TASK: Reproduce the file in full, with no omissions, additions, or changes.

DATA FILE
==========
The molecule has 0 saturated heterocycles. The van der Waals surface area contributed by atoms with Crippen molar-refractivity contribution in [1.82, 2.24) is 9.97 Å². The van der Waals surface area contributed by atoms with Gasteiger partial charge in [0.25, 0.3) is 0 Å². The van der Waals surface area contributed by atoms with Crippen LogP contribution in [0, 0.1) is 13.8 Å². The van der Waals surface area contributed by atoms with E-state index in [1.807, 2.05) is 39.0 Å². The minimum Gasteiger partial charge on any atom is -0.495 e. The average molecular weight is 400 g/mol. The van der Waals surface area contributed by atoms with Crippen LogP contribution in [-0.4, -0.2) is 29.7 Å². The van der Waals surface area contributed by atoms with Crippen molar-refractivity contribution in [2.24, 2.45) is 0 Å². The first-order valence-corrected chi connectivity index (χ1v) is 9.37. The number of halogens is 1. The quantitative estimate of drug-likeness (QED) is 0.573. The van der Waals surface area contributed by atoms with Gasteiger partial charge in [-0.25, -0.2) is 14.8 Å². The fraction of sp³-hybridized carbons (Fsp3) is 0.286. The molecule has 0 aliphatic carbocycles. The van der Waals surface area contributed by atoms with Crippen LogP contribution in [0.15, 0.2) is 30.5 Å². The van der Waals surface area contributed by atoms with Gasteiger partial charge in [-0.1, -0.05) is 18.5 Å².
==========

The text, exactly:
The molecule has 0 saturated heterocycles. The van der Waals surface area contributed by atoms with Crippen molar-refractivity contribution in [1.82, 2.24) is 9.97 Å². The van der Waals surface area contributed by atoms with Gasteiger partial charge in [0.25, 0.3) is 0 Å². The van der Waals surface area contributed by atoms with Crippen LogP contribution in [0, 0.1) is 13.8 Å². The van der Waals surface area contributed by atoms with E-state index in [1.807, 2.05) is 39.0 Å². The minimum Gasteiger partial charge on any atom is -0.495 e. The average molecular weight is 400 g/mol. The van der Waals surface area contributed by atoms with Crippen LogP contribution in [-0.4, -0.2) is 29.7 Å². The van der Waals surface area contributed by atoms with Crippen molar-refractivity contribution in [2.24, 2.45) is 0 Å². The first-order valence-corrected chi connectivity index (χ1v) is 9.37. The number of halogens is 1. The quantitative estimate of drug-likeness (QED) is 0.573. The van der Waals surface area contributed by atoms with Gasteiger partial charge in [-0.25, -0.2) is 14.8 Å². The fraction of sp³-hybridized carbons (Fsp3) is 0.286. The molecule has 0 aliphatic carbocycles. The van der Waals surface area contributed by atoms with Crippen LogP contribution in [0.15, 0.2) is 30.5 Å². The van der Waals surface area contributed by atoms with Gasteiger partial charge in [-0.1, -0.05) is 18.5 Å².